7. DOMESTIC POLICY: How Donald Trump approaches issues like Obamacare, the LGBT community, social security, our national parks, and energy. It's one thing to run a clown show during the campaign, but if he's as crazy and incoherent as his campaign rhetoric sounded then it's almost impossible for me to embrace Trump as "my president" over the next 4 years. On the positive side, we know that Donald Trump has already walked back his language and tone on 9 issues that got his base riled up, and helped get him elected.

8. EVERY TRUMP SUPPORTER'S NOT A RACIST OR A MISOGYNIST: This one might be tough for many to handle, especially when you heard the rhetoric, saw the rallies, and know that his supporters STILL voted for him. Here we need to recognize that many of Trump's supporters are simply hurting from economic insecurity and the sense that the Democratic Party (and Hillary Clinton) was not their path forward. Keep in mind that President Clinton pushed NAFTA across the finish line (which lost blue collar jobs in places like Michigan), signed the FSMA in 1999, which gave Wall Street the keys to the bank, and that President Obama did a great job saving Wall Street while pretty much stiffing Main Street after 2008. Trump knew how to fan the flames here. Once we recognize this we can understand what happened in Michigan, Pennsylvania, and Wisconsin.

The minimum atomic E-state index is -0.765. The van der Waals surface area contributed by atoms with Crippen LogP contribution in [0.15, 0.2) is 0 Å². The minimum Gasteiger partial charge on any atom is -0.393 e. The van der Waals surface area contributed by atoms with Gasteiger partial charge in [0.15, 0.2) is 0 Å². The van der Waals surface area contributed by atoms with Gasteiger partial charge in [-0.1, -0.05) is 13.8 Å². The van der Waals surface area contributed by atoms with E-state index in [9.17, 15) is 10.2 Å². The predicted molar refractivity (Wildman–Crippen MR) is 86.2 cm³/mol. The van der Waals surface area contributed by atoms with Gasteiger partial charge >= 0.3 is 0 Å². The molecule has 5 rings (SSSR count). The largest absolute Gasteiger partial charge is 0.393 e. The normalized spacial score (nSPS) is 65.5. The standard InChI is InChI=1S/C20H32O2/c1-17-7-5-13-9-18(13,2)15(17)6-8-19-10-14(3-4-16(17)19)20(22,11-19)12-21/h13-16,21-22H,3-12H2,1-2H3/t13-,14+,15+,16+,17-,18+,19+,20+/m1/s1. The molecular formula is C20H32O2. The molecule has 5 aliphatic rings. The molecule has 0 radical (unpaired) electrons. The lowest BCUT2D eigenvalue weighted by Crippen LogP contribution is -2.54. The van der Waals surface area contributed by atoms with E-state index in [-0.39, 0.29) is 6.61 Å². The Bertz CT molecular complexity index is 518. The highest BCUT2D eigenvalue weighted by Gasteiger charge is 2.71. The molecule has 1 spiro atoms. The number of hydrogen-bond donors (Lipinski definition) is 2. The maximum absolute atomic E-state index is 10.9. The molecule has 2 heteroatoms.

9. THERE WERE POSITIVE RESULTS LOCALLY: In California Kamala Harris was elected to the U.S. Senate while several initiatives (including Prop. 64) were passed. Locally, here in Kern County Andrae Gonzales took on and beat a Republican incumbent for city council, while 23-year old Jose Gurrola became mayor in the city of Arvin.

10. STILL DEPRESSED?: If all of this is too soon, or asking a bit too much, revert back to #1. Rinse and repeat ... until you feel better.

- Mark

Friday, November 11, 2016


Regular reader will recognize this Veteran's Day post ... a musical presentation of another thing our men and women in uniform get right.

- Mark

Thursday, November 10, 2016